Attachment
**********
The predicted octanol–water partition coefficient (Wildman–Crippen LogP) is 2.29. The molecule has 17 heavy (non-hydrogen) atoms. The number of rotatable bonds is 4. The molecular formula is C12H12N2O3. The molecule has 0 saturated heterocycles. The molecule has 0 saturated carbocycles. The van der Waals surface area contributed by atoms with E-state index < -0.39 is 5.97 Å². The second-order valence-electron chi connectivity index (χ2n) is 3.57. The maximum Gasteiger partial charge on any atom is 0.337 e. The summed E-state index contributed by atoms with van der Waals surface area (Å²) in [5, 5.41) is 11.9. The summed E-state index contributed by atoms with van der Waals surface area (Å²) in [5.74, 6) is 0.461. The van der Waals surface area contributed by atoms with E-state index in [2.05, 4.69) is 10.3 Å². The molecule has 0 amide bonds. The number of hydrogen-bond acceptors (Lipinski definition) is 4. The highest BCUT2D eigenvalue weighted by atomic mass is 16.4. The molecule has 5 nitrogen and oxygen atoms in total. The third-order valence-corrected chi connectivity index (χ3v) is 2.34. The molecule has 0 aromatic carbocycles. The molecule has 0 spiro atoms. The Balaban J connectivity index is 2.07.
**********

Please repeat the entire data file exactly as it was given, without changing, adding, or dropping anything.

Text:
The predicted octanol–water partition coefficient (Wildman–Crippen LogP) is 2.29. The molecule has 17 heavy (non-hydrogen) atoms. The number of rotatable bonds is 4. The molecular formula is C12H12N2O3. The molecule has 0 saturated heterocycles. The molecule has 0 saturated carbocycles. The van der Waals surface area contributed by atoms with E-state index < -0.39 is 5.97 Å². The second-order valence-electron chi connectivity index (χ2n) is 3.57. The maximum Gasteiger partial charge on any atom is 0.337 e. The summed E-state index contributed by atoms with van der Waals surface area (Å²) in [5, 5.41) is 11.9. The summed E-state index contributed by atoms with van der Waals surface area (Å²) in [5.74, 6) is 0.461. The van der Waals surface area contributed by atoms with E-state index in [2.05, 4.69) is 10.3 Å². The molecule has 0 amide bonds. The number of hydrogen-bond acceptors (Lipinski definition) is 4. The highest BCUT2D eigenvalue weighted by atomic mass is 16.4. The molecule has 5 nitrogen and oxygen atoms in total. The third-order valence-corrected chi connectivity index (χ3v) is 2.34. The molecule has 0 aromatic carbocycles. The molecule has 0 spiro atoms. The Balaban J connectivity index is 2.07.